The International Federation of Journalists (IFJ) today condemned the harassment of radio journalists by the military after they broadcast press releases asking the Togolese Football Federation (FTF) to reschedule the start of the national championship.
On Saturday, 23 September, during the Radio Sport FM programme "Temps Réglementaire," presented by journalist and editor-in-chief of the station, Jean-Marie Elo, a reporter read a press release from football clubs that wanted to reschedule the start of the national championship. The reporter also read a press release from the FTF stating that there was no way the championship could be rescheduled.
The programme prompted a swift response from the FTF President as security officials were sent to pick up Elo who stayed in hiding during three days.
“We condemn this harassment of Jean-Marie Elo and Radio Sport FM,” said Gabriel Baglo, director of the IFJ Africa office. “We call on the President of the Togolese Football Federation to put an end immediately to this action. There are media regulatory bodies and a judiciary system in Togo that can solve these problems with the media.”
A few hours after the broadcast on Saturday, a soldier and a man in plainclothes came to the radio station asking for a copy of one of the football clubs’ press releases and the journalist who read it. Elo was not at the station at the time.
The following day, Elo was covering on live a football game with a colleague when two soldiers came to the stadium and asked Elo and his colleague to come with them to a military camp to meet FTF President Lieutenant Colonel Rock Balakiyem Gnassingbé. The journalists managed to escape and Elo stayed away from his home and his office, which were under military surveillance.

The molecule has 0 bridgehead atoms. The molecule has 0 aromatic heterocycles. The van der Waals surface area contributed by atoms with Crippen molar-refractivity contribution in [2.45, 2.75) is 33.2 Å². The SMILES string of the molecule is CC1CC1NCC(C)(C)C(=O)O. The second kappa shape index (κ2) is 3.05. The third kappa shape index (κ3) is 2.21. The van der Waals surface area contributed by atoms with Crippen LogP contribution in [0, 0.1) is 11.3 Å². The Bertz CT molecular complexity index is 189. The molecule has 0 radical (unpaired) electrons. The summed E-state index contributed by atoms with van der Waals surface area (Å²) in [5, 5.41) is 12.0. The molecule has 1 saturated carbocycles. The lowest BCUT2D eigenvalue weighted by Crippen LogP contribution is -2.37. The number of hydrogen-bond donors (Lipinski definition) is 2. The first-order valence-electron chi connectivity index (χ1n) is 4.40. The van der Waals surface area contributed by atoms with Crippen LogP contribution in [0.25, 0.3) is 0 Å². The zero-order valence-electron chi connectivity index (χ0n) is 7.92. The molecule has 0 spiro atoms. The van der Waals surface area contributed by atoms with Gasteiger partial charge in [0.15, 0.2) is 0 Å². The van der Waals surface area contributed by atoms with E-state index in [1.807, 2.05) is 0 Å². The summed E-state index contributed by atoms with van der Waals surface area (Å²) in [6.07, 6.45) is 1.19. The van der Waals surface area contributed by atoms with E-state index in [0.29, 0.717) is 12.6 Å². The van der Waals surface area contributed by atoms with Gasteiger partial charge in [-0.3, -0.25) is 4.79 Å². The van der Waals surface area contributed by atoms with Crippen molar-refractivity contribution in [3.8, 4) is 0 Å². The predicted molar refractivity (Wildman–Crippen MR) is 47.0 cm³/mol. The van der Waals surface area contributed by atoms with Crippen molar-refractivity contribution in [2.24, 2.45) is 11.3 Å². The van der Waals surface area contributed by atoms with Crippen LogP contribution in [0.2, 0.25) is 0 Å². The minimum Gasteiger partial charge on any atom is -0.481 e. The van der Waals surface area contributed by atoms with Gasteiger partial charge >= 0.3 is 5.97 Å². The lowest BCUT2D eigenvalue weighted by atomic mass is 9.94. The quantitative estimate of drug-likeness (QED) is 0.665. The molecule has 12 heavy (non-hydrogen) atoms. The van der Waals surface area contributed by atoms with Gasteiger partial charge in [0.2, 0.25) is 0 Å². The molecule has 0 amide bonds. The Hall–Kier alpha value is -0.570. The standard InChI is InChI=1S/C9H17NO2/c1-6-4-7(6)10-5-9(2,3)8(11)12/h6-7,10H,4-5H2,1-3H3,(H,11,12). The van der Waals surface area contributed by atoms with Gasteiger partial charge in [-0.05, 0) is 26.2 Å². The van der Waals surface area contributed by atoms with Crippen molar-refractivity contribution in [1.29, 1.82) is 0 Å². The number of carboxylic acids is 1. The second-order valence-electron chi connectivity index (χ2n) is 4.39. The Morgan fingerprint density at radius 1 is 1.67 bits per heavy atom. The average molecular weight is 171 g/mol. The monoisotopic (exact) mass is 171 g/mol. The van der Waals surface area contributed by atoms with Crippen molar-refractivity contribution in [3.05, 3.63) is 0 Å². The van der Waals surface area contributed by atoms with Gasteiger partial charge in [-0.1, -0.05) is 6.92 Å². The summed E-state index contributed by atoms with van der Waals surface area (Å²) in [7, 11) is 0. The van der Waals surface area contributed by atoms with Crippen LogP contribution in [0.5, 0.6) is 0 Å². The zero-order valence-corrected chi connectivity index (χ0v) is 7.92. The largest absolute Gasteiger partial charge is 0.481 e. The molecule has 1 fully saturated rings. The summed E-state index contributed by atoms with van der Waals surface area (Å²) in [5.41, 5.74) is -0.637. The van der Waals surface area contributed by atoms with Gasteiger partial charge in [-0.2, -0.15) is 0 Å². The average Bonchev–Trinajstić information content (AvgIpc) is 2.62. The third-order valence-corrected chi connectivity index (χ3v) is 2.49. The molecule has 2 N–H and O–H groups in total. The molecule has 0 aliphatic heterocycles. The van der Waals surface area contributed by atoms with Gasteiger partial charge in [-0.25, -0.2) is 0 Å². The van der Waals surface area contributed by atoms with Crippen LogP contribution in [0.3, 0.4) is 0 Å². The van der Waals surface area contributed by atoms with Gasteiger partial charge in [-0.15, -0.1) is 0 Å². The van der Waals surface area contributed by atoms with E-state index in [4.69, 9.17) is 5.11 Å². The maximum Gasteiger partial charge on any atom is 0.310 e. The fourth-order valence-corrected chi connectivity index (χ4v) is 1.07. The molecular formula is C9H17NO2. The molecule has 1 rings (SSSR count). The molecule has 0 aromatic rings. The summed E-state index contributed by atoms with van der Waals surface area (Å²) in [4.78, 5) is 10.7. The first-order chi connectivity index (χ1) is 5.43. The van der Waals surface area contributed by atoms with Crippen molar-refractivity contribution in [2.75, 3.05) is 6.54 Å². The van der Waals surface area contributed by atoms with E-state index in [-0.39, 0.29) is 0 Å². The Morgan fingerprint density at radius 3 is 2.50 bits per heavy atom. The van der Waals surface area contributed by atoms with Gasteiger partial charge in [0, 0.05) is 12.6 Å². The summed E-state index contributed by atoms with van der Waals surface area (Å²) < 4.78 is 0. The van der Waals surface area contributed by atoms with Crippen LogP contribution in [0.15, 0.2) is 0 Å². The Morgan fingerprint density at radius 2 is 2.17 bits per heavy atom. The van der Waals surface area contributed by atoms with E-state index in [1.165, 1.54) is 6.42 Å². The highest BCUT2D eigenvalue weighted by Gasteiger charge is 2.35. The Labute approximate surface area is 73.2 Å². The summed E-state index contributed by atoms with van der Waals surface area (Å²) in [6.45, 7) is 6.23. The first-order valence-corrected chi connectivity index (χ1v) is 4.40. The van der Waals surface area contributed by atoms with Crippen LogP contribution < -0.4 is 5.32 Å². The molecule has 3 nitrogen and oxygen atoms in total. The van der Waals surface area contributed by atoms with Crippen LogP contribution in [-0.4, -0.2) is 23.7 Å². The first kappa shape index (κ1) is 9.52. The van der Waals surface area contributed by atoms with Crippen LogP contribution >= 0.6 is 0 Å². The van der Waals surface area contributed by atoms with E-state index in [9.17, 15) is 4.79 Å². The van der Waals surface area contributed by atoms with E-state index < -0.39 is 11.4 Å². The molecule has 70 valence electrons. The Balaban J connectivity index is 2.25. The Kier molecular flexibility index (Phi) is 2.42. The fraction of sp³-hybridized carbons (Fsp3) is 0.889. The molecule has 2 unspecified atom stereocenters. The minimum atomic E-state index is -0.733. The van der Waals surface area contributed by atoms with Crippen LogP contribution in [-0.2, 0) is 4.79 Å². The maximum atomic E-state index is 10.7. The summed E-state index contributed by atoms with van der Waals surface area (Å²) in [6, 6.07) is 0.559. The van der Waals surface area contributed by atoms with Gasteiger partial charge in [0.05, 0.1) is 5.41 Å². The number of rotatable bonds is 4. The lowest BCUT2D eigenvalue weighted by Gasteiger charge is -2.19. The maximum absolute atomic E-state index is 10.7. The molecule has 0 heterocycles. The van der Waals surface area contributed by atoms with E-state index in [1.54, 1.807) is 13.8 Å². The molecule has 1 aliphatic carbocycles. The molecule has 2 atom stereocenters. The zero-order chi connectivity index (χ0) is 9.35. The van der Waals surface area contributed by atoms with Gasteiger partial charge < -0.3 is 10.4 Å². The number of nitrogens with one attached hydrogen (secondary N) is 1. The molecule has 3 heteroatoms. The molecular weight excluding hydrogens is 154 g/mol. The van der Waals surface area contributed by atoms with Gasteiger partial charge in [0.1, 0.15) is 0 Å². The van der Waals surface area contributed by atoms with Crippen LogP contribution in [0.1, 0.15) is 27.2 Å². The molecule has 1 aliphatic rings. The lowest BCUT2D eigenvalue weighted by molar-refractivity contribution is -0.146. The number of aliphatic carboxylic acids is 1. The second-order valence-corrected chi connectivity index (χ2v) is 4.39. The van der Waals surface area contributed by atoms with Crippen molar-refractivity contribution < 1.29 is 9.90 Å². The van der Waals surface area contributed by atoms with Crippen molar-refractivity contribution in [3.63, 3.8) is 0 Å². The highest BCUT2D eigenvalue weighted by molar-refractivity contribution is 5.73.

“This is causing pernicious and unacceptable harm to freedom of the press and freedom of _expression in Togo,” declared Augustin Koffi Améga, Secretary General of the Togolese Union of Independent Journalists (UJIT).
Elo has told the UJIT that he has been in hiding from Sunday to Tuesday when the military started monitoring his house.
“As Togo moves to a new phase in its history after the recent agreement between the ruling party and the opposition, which has brought about a national reconciliation, the repression of the media threatens to jeopardize this new start,” Baglo said.
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The IFJ represents over 500,000 journalists in more than 110 countries